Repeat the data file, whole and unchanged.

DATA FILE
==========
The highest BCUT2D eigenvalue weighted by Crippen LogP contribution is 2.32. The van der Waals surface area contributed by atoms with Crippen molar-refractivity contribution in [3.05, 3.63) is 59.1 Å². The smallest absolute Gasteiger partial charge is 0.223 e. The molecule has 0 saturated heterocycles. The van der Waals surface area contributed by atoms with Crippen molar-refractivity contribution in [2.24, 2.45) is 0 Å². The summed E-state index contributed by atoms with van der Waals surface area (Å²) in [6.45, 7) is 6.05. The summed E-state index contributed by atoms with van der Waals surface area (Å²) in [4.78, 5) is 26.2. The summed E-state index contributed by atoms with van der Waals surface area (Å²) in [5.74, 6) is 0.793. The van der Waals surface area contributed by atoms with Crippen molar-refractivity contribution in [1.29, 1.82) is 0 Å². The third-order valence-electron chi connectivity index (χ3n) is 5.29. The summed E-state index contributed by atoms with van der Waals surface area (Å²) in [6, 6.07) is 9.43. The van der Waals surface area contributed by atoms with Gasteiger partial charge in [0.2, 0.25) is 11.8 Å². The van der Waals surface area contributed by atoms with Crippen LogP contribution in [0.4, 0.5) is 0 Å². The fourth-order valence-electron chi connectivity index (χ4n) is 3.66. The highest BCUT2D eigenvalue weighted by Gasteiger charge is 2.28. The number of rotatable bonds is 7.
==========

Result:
The highest BCUT2D eigenvalue weighted by Crippen LogP contribution is 2.32. The van der Waals surface area contributed by atoms with Crippen molar-refractivity contribution in [3.05, 3.63) is 59.1 Å². The smallest absolute Gasteiger partial charge is 0.223 e. The molecule has 0 saturated heterocycles. The van der Waals surface area contributed by atoms with Crippen molar-refractivity contribution in [2.24, 2.45) is 0 Å². The summed E-state index contributed by atoms with van der Waals surface area (Å²) in [6.45, 7) is 6.05. The summed E-state index contributed by atoms with van der Waals surface area (Å²) in [4.78, 5) is 26.2. The summed E-state index contributed by atoms with van der Waals surface area (Å²) in [5.74, 6) is 0.793. The van der Waals surface area contributed by atoms with Crippen molar-refractivity contribution in [1.29, 1.82) is 0 Å². The third-order valence-electron chi connectivity index (χ3n) is 5.29. The summed E-state index contributed by atoms with van der Waals surface area (Å²) in [6, 6.07) is 9.43. The van der Waals surface area contributed by atoms with Gasteiger partial charge in [0.2, 0.25) is 11.8 Å². The van der Waals surface area contributed by atoms with Crippen LogP contribution in [0.4, 0.5) is 0 Å². The fourth-order valence-electron chi connectivity index (χ4n) is 3.66. The highest BCUT2D eigenvalue weighted by Gasteiger charge is 2.28. The number of rotatable bonds is 7.